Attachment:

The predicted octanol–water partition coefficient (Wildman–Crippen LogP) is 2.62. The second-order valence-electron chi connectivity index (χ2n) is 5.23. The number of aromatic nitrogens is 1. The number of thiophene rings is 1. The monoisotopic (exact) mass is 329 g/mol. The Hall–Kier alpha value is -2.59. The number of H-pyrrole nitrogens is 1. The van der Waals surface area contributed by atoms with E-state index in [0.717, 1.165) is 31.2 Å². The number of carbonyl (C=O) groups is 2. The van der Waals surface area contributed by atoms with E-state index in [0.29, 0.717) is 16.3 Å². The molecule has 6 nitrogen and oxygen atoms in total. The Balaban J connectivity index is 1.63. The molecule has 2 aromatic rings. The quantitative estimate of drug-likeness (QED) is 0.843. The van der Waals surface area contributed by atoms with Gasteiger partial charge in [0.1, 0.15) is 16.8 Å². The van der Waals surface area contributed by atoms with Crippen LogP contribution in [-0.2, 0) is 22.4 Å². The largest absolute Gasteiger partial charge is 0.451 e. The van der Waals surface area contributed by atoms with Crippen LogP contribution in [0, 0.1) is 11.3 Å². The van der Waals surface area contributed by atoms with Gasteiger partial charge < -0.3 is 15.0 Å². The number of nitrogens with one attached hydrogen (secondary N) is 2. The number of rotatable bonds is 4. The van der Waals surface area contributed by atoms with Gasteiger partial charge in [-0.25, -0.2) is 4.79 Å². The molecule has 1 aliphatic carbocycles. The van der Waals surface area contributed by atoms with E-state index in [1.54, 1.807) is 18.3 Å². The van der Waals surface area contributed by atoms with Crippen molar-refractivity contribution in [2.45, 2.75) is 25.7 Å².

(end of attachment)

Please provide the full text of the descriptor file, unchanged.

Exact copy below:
The predicted octanol–water partition coefficient (Wildman–Crippen LogP) is 2.62. The second-order valence-electron chi connectivity index (χ2n) is 5.23. The number of aromatic nitrogens is 1. The number of thiophene rings is 1. The monoisotopic (exact) mass is 329 g/mol. The Hall–Kier alpha value is -2.59. The number of H-pyrrole nitrogens is 1. The van der Waals surface area contributed by atoms with E-state index in [0.717, 1.165) is 31.2 Å². The number of carbonyl (C=O) groups is 2. The van der Waals surface area contributed by atoms with E-state index in [0.29, 0.717) is 16.3 Å². The molecule has 6 nitrogen and oxygen atoms in total. The Balaban J connectivity index is 1.63. The molecule has 2 aromatic rings. The quantitative estimate of drug-likeness (QED) is 0.843. The van der Waals surface area contributed by atoms with Gasteiger partial charge in [0.1, 0.15) is 16.8 Å². The van der Waals surface area contributed by atoms with Crippen LogP contribution in [-0.2, 0) is 22.4 Å². The largest absolute Gasteiger partial charge is 0.451 e. The van der Waals surface area contributed by atoms with Crippen LogP contribution in [0, 0.1) is 11.3 Å². The van der Waals surface area contributed by atoms with Gasteiger partial charge < -0.3 is 15.0 Å². The number of nitrogens with one attached hydrogen (secondary N) is 2. The number of rotatable bonds is 4. The van der Waals surface area contributed by atoms with Gasteiger partial charge in [-0.25, -0.2) is 4.79 Å². The molecule has 1 aliphatic carbocycles. The van der Waals surface area contributed by atoms with E-state index in [1.54, 1.807) is 18.3 Å². The van der Waals surface area contributed by atoms with Crippen molar-refractivity contribution in [2.45, 2.75) is 25.7 Å².